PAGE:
H3.1 - A core histone essential for genome storage and organization

Fri, 12/04/2015 - 14:30

Histones are the main protein component of chromatin and are essential for the storage and compaction of the genome. DNA wraps around histone oligomers to make up nucleosomes, the individual subunits of chromatin. By altering the accessibility of the genome, chromatin structure is important for regulating various cellular processes including replication, transcription, and DNA repair. Typically chromatin structure is influenced by post-translational modification of histone proteins at lysine and arginine residues. These residues are concentrated at the amino-terminal end of the histone protein and can alter its interaction with the DNA or recruit and bind to chromatin remodeling complexes. The complex language of histone modifications creates multiple levels of gene regulation and also forms the basis for epigenetic regulation. Of the core histones, H2A, H2B, H3, and H4 can all be modified by methylation, phosphorylation, acetylation, or ubiquitination. Modifications of H3, also known as H3.1, have been well studied and are linked to the regulation of various aspects of gene expression. For example, trimethylation of lysine 4 (H3K4me3) is typically found at transcription start sites and correlates with actively transcribed genes. Trimethylation of lysine 9 (H3K9me3), on the other hand, is associated with transcriptional repression. Investigating the interactome of histones and their modifications is an essential step to developing a comprehensive understanding of global gene regulation (1). Modern research techniques such as RNA-Seq and ChIP-Seq in conjunction with tools such as H3.1 antibodies targeting specific histone modifications have allowed great strides towards these goals.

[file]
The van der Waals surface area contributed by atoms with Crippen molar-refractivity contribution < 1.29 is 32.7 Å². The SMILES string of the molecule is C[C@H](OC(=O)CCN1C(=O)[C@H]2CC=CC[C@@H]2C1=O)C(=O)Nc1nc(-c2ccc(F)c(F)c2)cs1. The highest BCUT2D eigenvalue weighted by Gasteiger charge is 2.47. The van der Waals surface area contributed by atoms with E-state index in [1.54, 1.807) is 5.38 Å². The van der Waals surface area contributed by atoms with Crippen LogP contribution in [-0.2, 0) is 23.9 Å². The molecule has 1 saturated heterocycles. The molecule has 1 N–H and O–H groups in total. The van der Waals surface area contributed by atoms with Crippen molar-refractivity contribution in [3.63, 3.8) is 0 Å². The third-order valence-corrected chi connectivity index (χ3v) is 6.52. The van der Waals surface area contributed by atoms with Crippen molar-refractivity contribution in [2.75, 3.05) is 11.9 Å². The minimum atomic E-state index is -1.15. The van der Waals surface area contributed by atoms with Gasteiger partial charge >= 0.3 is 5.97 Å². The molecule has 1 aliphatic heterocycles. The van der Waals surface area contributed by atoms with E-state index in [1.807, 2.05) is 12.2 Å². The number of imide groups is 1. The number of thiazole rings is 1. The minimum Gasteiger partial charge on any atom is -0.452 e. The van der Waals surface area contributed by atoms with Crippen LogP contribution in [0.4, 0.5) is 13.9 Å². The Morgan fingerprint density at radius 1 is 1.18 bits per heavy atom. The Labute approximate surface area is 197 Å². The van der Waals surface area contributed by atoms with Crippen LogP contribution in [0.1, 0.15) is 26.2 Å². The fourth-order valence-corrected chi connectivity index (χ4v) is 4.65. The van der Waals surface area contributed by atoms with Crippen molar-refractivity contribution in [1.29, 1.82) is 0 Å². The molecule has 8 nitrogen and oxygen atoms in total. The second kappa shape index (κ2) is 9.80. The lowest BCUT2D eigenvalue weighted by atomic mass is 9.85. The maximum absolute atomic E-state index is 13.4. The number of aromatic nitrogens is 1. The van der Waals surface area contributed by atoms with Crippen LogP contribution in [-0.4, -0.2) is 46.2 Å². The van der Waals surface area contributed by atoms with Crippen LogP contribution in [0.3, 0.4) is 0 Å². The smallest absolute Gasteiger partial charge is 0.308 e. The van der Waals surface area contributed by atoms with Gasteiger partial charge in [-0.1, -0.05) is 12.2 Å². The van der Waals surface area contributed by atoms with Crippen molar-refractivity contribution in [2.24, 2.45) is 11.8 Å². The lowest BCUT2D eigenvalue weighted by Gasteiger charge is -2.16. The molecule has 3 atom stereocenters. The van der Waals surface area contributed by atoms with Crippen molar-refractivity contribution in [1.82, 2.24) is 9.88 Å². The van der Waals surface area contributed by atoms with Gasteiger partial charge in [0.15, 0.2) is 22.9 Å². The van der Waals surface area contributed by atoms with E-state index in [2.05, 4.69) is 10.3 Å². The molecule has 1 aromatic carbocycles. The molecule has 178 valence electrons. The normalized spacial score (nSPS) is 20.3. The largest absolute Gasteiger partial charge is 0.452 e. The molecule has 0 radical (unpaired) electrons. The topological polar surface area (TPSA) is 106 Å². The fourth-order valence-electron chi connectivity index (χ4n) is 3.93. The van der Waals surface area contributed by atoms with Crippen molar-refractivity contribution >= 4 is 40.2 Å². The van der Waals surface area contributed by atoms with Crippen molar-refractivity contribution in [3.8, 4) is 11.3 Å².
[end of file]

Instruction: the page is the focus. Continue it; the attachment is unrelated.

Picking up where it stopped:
Genome-wide analysis of histone modifications using ChIP-Seq provides insight into global gene regulation and also serves as an excellent resource for researchers to examine the chromatin context at their gene of interest. One of these genome-wide histone maps from the Gutierrez lab at UCLA used H3.1 antibodies to examine the distribution of histone modifications across the Arabidopsis genome (2). Examination of histone distribution during development also provides information about histone modifications during gene regulation. A recent study by Harada et al. used H3.1 antibodies specific for various histone modifications in their examination of myogenic differentiation (3). By altering the ratio of H3.1 to H3.3 variant, the authors were able to characterize histone modifications during skeletal muscle differentiation (3). The epigenetic functions of histone modification, especially during meiosis, remains an area with high interest. Research using H3.1 antibodies examined the histone dynamics of condensation and decondensation of the genome during Drosophila spermatogenesis (4). This study identified histone modifications unique to the male germ line and also identified variable modification patterns between autosomal and sex chromosomes (4). The ability of H3.1 antibodies to differentiate highly similar yet distinct histone modifications has allowed researchers to perform detailed analysis of diverse biological processes. The variety of tools and techniques available to visualize or quantify histone modifications has continued to grow and has greatly increased our understanding of genome regulation.

Novus Biologicals offers Histone H3.1 reagents for your research needs including:

Histone H3.1 antibodies
Histone H3.1 lysates
Histone H3.1 proteins
Histone H3.1 RNAi


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  2. 22431625
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  4. 23433182

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